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Permanent anchor mooring[edit]

Mooring line of Polish ship Fryderyk Chopin.

These moorings are used instead of temporary anchors because they have considerably more
holding power, cause less damage to the marine environment, and are convenient. They are also
occasionally used to hold floating docks in place. There are several kinds of moorings:

Swing moorings[edit]
Swing moorings also known as simple or single-point moorings, are the simplest and most
common kind of mooring. A swing mooring consists of a single anchor at the bottom of a
waterway with a rode (a rope, cable, or chain) running to a float on the surface. The float allows a
vessel to find the rode and connect to the anchor. These anchors are known as swing moorings
because a vessel attached to this kind of mooring swings in a circle when the direction of wind or
tide changes.
For a small boat (e.g. 22' / 6.7 m sailing yacht), this might consist of a heavy weight on the
seabed, a 12 mm or 14 mm rising chain attached to the "anchor", and a bridle made from 20 mm
nylon rope, steel cable, or a 16 mm combination steel wire material. The heavy weight (anchor)
should be a dense material. Old rail wagon wheels are used in some places (e.g. Clontarf,
Dublin, Ireland) for this purpose. In some harbours (e.g. Dun Laoghaire, Ireland), very heavy
chain (e.g. old ship anchor chain) may be placed in a grid pattern on the sea bed to ensure
orderly positioning of moorings. Ropes (particularly for marker buoys and messenger lines)
should be "non floating" to reduce likelihood of a boat's prop being fouled by one.

Pile moorings[edit]
Pile moorings are poles driven into the bottom of the waterway with their tops above the water.
Vessels then tie mooring lines to two or four piles to fix their position between those piles. Pile
moorings are common in New Zealand but rare elsewhere.
While many mooring buoys are privately owned, some are available for public use. For example,
on the Great Barrier Reef off the Australian coast, a vast number of public moorings are set out
in popular areas where boats can moor. This is to avoid the massive damage that would be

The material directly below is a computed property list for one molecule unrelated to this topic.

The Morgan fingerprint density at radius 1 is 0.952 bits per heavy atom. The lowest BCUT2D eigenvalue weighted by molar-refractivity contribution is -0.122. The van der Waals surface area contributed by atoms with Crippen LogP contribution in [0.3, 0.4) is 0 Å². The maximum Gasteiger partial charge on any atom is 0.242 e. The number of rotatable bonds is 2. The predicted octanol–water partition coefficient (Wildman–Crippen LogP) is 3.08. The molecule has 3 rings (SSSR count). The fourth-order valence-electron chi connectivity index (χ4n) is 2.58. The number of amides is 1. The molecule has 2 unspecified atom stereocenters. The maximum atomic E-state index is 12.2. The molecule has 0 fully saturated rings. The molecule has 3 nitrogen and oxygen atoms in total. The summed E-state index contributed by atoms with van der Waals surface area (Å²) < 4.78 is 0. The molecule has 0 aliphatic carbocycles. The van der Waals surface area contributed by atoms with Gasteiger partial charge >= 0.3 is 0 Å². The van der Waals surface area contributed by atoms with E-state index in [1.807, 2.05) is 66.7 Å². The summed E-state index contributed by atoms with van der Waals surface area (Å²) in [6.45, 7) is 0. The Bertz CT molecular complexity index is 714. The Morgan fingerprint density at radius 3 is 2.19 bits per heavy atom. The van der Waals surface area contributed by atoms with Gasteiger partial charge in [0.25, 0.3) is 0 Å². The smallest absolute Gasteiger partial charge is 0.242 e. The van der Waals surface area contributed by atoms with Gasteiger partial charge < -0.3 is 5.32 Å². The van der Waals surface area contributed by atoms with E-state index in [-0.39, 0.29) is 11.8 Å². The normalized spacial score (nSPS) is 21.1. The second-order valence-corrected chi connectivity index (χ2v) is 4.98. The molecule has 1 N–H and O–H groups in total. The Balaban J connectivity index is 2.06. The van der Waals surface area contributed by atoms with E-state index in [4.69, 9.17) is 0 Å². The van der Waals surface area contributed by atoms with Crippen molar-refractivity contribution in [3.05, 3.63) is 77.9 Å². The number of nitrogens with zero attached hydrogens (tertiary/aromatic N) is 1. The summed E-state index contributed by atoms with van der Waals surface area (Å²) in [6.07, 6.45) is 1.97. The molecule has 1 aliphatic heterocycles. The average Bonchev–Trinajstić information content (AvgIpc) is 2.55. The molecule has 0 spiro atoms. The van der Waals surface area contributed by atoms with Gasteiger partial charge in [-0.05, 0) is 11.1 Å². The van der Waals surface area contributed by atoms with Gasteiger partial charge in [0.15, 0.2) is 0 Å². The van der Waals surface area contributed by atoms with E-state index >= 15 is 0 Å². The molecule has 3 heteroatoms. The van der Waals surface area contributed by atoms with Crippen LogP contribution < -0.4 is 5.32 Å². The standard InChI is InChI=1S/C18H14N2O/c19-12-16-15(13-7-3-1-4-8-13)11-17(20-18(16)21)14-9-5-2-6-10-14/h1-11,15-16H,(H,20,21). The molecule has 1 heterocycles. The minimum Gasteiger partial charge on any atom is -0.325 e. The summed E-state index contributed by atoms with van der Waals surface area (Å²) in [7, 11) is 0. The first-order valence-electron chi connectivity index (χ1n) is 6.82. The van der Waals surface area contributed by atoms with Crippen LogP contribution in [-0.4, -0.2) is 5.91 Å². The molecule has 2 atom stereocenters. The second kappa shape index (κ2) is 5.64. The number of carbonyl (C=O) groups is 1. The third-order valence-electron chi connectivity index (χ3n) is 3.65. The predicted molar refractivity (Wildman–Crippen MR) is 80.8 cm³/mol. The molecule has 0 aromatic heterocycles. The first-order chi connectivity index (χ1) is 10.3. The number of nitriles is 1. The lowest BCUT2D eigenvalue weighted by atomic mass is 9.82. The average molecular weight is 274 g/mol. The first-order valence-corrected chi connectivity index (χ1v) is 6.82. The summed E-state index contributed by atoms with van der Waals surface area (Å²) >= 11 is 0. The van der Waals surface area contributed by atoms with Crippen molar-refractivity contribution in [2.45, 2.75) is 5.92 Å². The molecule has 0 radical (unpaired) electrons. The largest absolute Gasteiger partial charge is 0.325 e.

caused by many vessels anchoring.
There are four basic types of permanent anchors used in moorings: [2]
Dor-Mor pyramid-shaped anchors used in mooring

Dead weights are the simplest type of anchor. They are generally made as a large concrete
block with a rode attached which resists movement with sheer weight; and, to a small
degree, by settling into the substrate. In New Zealand old railway wheels are sometimes
used. The advantages are that they are simple and cheap. A dead weight mooring that drags
in a storm still holds well in its new position. Such moorings are better suited to rocky
bottoms where other mooring systems do not hold well. The disadvantages are that they are
heavy, bulky, and awkward.
Mushroom anchors are the most common anchors and work best for softer seabeds such
as mud, sand, or silt. They are shaped like an upside-down mushroom which can be easily
buried in mud or silt. The advantage is that it has up to ten times the holding-power-to-weight
ratio compared to a dead weight mooring; disadvantages include high cost, limited success
on rocky or pebbly substrates, and the long time it takes to reach full holding capacity. [3]
Pyramid anchors are pyramid-shaped anchors, also known as Dor-Mor anchors. They work
in the upside-down position with the apex pointing down at the bottom such that when they
are deployed, the weight of wider base pushes the pyramid down digging into the floor. As
the anchors are encountered with lateral pulls, the side edges or corners of the pyramids will
dig deeper under the floor, making them more stable. [4][5]
Screw-in moorings are a modern method. The anchor in a screw-in mooring is a shaft with
wide blades spiraling around it so that it can be screwed into the substrate. The advantages
include high holding-power-to-weight ratio and small size (and thus relative cheapness). The
disadvantage is that a diver is usually needed to install, inspect, and maintain these
moorings.
Multiple anchor mooring systems use two or more (often three) light weight temporary-
style anchors set in an equilateral arrangement and all chained to a common center from
which a conventional rode extends to a mooring buoy. The advantages are minimized mass,
ease of deployment, high holding-power-to-weight ratio, and availability of temporary-style
anchors.